Yesterday afternoon, a man was mauled by a tiger after he jumped out of the Bronx Zoo’s Wild Asia Monorail and into a tiger den. The victim, who has now been identified as 25-year-old David Villalobos, was mauled by Bachuta, an 11-year-old male Amur tiger, around 3 p.m. Friday. His leg was mauled and his lung was punctured, among other injuries; sources told DNAInfo that Villalobos told people there he jumped in on purpose because "he wanted to die." “He’s amazing and he loves everybody,” the victim’s sister, who didn't give her name, told the News. “I really don’t know what happened.”

Villalobos, from Mahopac, was able to leap over a perimeter fence from the monorail, a feat the Zoo said had never been done before. “The tiger was asleep. But then the tiger started chasing him, and it chewed off his foot,” one worker who saw the attack firsthand told the Post. Emergency response staff were able to chase the tiger off using a CO2 fire extinguisher; once the tiger backed off, Villalobos was instructed to roll under a hot wire to safety.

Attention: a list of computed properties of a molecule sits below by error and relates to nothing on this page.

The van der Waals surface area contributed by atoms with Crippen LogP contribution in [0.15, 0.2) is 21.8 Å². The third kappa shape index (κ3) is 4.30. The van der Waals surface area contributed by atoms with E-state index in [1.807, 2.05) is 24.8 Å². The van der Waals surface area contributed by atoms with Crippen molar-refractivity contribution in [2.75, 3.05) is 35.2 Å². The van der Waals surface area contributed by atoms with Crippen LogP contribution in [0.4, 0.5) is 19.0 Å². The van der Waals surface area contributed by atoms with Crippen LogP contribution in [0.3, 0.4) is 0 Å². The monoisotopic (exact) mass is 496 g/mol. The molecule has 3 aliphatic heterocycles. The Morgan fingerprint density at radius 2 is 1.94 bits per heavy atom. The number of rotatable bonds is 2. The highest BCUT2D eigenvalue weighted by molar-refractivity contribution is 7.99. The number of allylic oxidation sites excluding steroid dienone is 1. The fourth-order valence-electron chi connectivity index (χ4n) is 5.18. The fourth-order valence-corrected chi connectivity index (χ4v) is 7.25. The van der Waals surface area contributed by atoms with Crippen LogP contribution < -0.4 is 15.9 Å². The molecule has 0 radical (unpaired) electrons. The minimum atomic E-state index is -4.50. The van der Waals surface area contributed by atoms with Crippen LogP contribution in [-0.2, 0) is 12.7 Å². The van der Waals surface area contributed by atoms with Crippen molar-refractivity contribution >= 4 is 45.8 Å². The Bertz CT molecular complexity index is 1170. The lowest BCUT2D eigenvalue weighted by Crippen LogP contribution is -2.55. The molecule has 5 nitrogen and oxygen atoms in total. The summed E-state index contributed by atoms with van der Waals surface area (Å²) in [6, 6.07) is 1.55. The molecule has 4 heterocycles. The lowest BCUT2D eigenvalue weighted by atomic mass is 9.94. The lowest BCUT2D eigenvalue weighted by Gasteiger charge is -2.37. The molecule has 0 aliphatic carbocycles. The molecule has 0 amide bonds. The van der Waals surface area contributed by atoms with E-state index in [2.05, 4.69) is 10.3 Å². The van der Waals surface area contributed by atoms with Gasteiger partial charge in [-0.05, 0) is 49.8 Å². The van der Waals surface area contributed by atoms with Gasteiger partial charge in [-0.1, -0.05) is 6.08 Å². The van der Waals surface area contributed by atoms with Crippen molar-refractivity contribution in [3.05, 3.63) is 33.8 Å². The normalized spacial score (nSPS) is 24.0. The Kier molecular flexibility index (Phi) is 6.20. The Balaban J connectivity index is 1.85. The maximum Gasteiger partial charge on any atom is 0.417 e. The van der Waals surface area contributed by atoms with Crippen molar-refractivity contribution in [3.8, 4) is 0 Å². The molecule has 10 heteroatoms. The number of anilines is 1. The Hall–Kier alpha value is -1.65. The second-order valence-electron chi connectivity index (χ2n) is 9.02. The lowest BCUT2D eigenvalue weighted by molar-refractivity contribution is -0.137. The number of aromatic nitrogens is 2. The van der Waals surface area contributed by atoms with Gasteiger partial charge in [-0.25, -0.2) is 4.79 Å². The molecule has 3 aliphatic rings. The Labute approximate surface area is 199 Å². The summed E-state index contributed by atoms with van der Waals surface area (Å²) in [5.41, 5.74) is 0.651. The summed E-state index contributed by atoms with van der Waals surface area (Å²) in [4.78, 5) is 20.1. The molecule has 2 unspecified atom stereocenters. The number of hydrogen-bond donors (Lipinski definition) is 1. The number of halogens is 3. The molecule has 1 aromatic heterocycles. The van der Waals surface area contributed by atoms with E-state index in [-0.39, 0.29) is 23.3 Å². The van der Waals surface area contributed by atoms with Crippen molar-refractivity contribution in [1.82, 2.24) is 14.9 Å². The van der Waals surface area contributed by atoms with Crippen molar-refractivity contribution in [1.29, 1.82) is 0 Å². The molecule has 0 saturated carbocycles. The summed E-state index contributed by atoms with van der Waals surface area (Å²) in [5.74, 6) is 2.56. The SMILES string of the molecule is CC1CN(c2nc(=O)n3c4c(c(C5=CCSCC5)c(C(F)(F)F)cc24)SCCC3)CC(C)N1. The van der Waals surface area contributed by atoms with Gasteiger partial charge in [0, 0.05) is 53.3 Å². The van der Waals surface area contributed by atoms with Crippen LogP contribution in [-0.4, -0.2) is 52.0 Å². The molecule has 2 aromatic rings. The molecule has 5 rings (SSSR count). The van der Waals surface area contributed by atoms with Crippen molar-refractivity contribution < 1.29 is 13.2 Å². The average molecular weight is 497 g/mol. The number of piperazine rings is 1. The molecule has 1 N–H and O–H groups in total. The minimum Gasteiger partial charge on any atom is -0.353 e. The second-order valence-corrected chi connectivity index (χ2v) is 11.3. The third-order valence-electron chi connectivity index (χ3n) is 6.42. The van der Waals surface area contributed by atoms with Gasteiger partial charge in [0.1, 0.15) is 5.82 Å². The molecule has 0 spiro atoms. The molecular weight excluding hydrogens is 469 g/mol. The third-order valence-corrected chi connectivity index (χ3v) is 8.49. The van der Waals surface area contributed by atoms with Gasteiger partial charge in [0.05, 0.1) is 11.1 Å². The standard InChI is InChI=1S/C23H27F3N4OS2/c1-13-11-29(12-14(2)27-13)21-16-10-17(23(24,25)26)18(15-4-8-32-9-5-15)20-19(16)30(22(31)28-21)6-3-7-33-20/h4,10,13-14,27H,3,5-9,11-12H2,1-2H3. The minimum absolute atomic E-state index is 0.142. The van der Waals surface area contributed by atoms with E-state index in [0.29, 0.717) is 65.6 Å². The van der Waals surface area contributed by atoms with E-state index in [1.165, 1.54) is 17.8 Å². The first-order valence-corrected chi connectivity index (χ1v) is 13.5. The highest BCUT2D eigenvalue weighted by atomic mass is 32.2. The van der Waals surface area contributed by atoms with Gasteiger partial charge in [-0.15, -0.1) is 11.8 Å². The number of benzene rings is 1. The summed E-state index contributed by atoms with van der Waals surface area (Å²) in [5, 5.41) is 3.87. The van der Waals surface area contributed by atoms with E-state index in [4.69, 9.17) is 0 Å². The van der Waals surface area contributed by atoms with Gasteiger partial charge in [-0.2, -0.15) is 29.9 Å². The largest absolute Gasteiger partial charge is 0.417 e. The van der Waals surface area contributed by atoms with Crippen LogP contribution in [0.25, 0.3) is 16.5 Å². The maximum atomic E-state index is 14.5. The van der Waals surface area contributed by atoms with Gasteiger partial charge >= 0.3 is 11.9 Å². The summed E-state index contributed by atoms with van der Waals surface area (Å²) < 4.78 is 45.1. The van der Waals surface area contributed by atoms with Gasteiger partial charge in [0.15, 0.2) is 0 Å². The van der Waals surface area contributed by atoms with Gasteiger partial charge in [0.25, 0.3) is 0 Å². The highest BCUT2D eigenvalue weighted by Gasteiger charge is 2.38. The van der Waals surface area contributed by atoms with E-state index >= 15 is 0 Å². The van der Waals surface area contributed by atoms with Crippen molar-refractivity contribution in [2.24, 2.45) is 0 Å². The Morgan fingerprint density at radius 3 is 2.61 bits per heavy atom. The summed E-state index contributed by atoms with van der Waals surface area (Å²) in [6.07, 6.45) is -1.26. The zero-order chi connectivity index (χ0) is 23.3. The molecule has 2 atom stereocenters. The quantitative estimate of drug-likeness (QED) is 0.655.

Altogether, he suffered "various bites or puncture wounds on his arms and legs and also the top of his shoulder on his back," said Bronx Zoo Director Jim Breheny. He also suffered a broken arm and ankle, likely from the jump. Breheny was quick to point out that although they were ready to shoot the tiger if necessary, "the tiger did nothing wrong." "Tigers are extremely capable predators: They typically grab a prey animal by the back of the neck and it's over very quickly," Breheny said. "This cat did not do this to the individual."

“We’ve never had a single incident like this,” Breheny added. “You have to be determined to jump out.” Villalobs is still at Jacobi Hospital in serious condition. On his Facebook page, where he lists "Mother Earth" as his religion, he had posted a picture of a tiger on Thursday. A former classmate told NBC, "Recently I saw some of the stuff he wrote on Facebook and it seemed a little strange," Paul Giarraputo said. "He wrote a lot of deep emotional things—very religious, spiritual. I wouldn't say depressing. He was very in tune with his mind and religion."